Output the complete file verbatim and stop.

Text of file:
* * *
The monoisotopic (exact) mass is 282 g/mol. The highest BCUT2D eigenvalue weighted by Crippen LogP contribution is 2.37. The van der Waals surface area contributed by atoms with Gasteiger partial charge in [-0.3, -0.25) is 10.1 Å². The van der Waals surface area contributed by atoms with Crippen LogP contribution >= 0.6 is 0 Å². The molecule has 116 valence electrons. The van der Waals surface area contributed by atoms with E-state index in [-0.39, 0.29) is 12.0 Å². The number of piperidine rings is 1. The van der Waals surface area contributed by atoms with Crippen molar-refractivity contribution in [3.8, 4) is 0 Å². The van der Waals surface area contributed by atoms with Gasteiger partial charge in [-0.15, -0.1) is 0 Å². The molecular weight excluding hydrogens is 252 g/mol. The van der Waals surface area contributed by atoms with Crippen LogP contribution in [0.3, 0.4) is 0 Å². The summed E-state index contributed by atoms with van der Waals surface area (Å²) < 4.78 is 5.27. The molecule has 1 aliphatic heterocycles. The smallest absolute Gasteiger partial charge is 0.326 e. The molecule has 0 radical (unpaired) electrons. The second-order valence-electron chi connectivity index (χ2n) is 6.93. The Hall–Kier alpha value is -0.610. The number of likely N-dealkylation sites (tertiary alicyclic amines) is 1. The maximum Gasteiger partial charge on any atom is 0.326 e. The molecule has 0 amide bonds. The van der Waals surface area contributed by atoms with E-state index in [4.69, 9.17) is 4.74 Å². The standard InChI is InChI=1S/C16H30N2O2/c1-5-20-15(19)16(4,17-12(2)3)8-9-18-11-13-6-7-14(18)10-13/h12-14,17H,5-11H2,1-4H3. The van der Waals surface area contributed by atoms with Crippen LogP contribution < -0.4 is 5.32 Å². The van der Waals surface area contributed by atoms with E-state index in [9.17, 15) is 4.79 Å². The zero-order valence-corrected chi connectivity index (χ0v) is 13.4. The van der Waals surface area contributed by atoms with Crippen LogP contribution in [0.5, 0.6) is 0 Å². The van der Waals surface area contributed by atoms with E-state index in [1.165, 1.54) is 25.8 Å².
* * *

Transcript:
The monoisotopic (exact) mass is 282 g/mol. The highest BCUT2D eigenvalue weighted by Crippen LogP contribution is 2.37. The van der Waals surface area contributed by atoms with Gasteiger partial charge in [-0.3, -0.25) is 10.1 Å². The van der Waals surface area contributed by atoms with Crippen LogP contribution >= 0.6 is 0 Å². The molecule has 116 valence electrons. The van der Waals surface area contributed by atoms with E-state index in [-0.39, 0.29) is 12.0 Å². The number of piperidine rings is 1. The van der Waals surface area contributed by atoms with Crippen molar-refractivity contribution in [3.8, 4) is 0 Å². The van der Waals surface area contributed by atoms with Gasteiger partial charge in [-0.15, -0.1) is 0 Å². The molecular weight excluding hydrogens is 252 g/mol. The van der Waals surface area contributed by atoms with Crippen LogP contribution in [0.3, 0.4) is 0 Å². The summed E-state index contributed by atoms with van der Waals surface area (Å²) < 4.78 is 5.27. The molecule has 1 aliphatic heterocycles. The smallest absolute Gasteiger partial charge is 0.326 e. The molecule has 0 radical (unpaired) electrons. The second-order valence-electron chi connectivity index (χ2n) is 6.93. The Hall–Kier alpha value is -0.610. The number of likely N-dealkylation sites (tertiary alicyclic amines) is 1. The maximum Gasteiger partial charge on any atom is 0.326 e. The molecule has 0 amide bonds. The van der Waals surface area contributed by atoms with E-state index in [4.69, 9.17) is 4.74 Å². The standard InChI is InChI=1S/C16H30N2O2/c1-5-20-15(19)16(4,17-12(2)3)8-9-18-11-13-6-7-14(18)10-13/h12-14,17H,5-11H2,1-4H3. The van der Waals surface area contributed by atoms with Crippen LogP contribution < -0.4 is 5.32 Å². The van der Waals surface area contributed by atoms with E-state index in [9.17, 15) is 4.79 Å². The zero-order valence-corrected chi connectivity index (χ0v) is 13.4. The van der Waals surface area contributed by atoms with Crippen LogP contribution in [0.5, 0.6) is 0 Å². The van der Waals surface area contributed by atoms with E-state index in [1.165, 1.54) is 25.8 Å².